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Relevance of the identification and characterization of deep-intronic mutations

Genes are DNA sequences that contain information for the synthesis of proteins and they are composed of exonic and intronic sequences. The exons possess the information used for the protein synthesis, whereas the introns, although they do not contain information translated into protein, they play an important role to ensure their correct formation. Each gene has several exons interspersed between large non-coding or intronic regions. During transcription, a pre-mRNA intermediate containing exons and introns is synthesized from the DNA template. Introns are then removed from the pre-mRNA in an extremely complex process called splicing. This process is crucial for the correct synthesis of the protein encoded by the gene.

Within the introns are short sequences involved in gene regulation, expression, and silencing. These regions act as binding sites for expression-regulating proteins, sites for the organization of chromatin, non-canonical splicing sites and sequences for the formation of microRNAs (miRNAs) (Vaz-Drago et al., 2017).

For a long time, the genetic diagnosis has focused mainly on finding nucleotide changes (mutations) in exons and in the exon-intron boundaries. The analysis of these regions is primordial since alterations herein are more likely to affect the function of the encoded protein. However, in recent years, thanks to advances in next-generation sequencing (NGS) techniques, a greater number of mutations in internal regions of introns (deep-intronic mutations) have been associated with different pathologies.

Among inherited eye diseases, numerous deep-intronic mutations have been identified as the cause of Stargardt disease. Stargardt disease, or juvenile macular dystrophy, has a prevalence of 1:10,000. Clinically it is characterized by the appearance of bronze-colored pigment deposits in the macula. Most of the cases are caused by autosomal recessive mutations in the ABCA4 gene. In 15% of cases, only one mutation is identified in heterozygosis, while the second allele is designated as indeterminate. Recent studies have shown certain intronic variants as causative in a high percentage of patients. The identified alleles correspond to deep-intronic mutations of the ABCA4 gene that affect the normal splicing of the mRNA, giving rise to a non-functional protein responsible for the disease.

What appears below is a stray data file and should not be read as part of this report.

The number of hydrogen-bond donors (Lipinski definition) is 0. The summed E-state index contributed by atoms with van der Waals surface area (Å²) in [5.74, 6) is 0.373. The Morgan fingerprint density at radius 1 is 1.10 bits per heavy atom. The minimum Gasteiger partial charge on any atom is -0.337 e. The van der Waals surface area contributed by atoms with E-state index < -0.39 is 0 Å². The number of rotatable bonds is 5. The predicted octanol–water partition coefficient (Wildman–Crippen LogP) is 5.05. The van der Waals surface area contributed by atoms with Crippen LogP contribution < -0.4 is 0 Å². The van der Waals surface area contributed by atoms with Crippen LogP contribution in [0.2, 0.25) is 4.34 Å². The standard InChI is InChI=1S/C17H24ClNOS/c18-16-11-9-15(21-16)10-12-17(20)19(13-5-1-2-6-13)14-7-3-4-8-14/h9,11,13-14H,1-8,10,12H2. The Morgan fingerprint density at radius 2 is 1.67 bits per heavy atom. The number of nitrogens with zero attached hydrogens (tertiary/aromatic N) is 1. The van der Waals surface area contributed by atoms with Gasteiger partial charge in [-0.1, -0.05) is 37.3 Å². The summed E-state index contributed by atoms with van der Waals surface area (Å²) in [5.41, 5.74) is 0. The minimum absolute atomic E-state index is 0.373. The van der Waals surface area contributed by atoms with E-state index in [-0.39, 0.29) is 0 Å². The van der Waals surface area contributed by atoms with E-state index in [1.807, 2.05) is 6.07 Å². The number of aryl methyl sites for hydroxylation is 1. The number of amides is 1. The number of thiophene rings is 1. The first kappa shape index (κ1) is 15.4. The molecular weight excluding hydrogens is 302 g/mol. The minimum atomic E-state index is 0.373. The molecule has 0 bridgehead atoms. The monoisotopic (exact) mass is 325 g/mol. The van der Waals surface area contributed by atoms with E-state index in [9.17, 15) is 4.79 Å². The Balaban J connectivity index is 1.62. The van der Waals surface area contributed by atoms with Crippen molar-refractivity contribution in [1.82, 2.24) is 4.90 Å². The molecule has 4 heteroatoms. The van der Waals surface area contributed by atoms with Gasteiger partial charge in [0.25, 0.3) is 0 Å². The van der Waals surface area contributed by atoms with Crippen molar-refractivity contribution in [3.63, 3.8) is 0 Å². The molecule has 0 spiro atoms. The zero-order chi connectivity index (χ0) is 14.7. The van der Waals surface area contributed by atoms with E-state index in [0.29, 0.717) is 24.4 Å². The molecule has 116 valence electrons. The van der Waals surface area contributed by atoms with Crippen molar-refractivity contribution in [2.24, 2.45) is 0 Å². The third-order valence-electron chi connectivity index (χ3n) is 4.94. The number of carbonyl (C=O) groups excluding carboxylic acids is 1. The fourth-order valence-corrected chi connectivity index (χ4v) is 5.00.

Research on the genetic mechanisms involved in Stargardt disease shows that deep-intronic mutations must be taken into account when examining the genetic causes of other genetic disorders. In addition, it revealed that certain ABCA4 deep-intronic variants that are present in the healthy population, together with severe mutations in the same gene, cause the disease. These variants are called hypomorphs (Zernant et al., 2018).

Other inherited eye diseases associated with deep-intronic mutations are Usher syndrome (USH2A gene), Leber congenital amaurosis (CEP290 gene), retinitis pigmentosa (OFD1 gene, PRPF31, among others), Alport syndrome (COL4A5 gene), Optical atrophy (OPA1 gene), etcetera. These results are the tip of the iceberg and surely, in the coming years, more deep-intronic mutations will be identified as responsible for hereditary diseases.

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